Author Summary: We ask that all authors of research articles include a 150–200 word non-technical summary of the work as part of the manuscript to immediately follow the abstract. This text is subject to editorial change, should be written in the first-person voice, and should be distinct from the scientific abstract. Aim to highlight where your work fits within a broader context; present the significance or possible implications of your work simply and objectively; and avoid the use of acronyms and complex terminology wherever possible. The goal is to make your findings accessible to a wide audience that includes both scientists and non-scientists. Authors may benefit from consulting with a science writer or press officer to ensure they effectively communicate their findings to a general audience.

Introduction: The Introduction should put the focus of the manuscript into a broader context. As you compose the introduction, think of readers who are not experts in this field. Include a brief review of the key literature and epidemiology. If there are relevant controversies or disagreements in the field, they should be mentioned so that a non-expert reader can delve into these issues further. The Introduction should conclude with a brief statement of the overall aim of the experiments and a comment about whether that aim was achieved.

Materials and Methods: This section should provide enough detail for the reproduction of the findings. Protocols for new methods should be included, but well-established protocols may simply be referenced. While we do encourage authors to submit all appendices, detailed protocols, or details of the algorithms for newer or less well-established methods, please do so as Supporting Information files. These are not included in the typeset manuscript but are downloadable and fully searchable from the HTML version of the article.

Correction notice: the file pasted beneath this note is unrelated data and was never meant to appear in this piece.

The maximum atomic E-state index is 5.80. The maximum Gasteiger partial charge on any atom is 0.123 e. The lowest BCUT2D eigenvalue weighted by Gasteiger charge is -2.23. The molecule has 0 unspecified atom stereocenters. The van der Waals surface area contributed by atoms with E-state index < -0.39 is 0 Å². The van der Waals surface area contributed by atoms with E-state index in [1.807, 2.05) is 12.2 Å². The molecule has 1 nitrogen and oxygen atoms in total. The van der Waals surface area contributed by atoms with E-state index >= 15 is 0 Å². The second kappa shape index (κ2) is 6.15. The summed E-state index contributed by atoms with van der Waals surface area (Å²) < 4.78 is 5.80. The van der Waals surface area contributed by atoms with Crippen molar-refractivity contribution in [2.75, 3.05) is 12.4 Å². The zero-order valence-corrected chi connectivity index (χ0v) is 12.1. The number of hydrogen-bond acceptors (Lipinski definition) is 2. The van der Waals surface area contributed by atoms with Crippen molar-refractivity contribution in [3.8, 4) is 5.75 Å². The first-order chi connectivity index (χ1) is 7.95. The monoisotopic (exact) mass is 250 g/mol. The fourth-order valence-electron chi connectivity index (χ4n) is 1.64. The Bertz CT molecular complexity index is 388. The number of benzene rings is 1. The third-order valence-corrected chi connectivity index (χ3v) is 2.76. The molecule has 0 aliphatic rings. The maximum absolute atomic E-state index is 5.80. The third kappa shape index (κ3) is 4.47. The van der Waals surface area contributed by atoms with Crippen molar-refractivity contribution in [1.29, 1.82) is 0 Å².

Results: The Results section should provide details of all of the experiments that are required to support the conclusions of the paper. There is no specific word limit for this section, but details of experiments that are peripheral to the main thrust of the article and that detract from the focus of the article should not be included. The section may be divided into subsections, each with a concise subheading. The section should be written in the past tense. Large datasets, including raw data, should be submitted as supporting files or in a repository.

Discussion: The Discussion should spell out the major conclusions of the work along with some explanation or speculation on the significance of these conclusions. How do the conclusions affect the existing assumptions and models in the field? How can future research build on these observations? What are the key experiments that must be done? The Discussion should be concise and tightly argued.

References: References must be limited to those that are necessary. Colombia Médica does not restrict the number of references; however, suggests not exceed 30 for manuscripts

Any and all available works can be cited in the reference list. Acceptable sources include: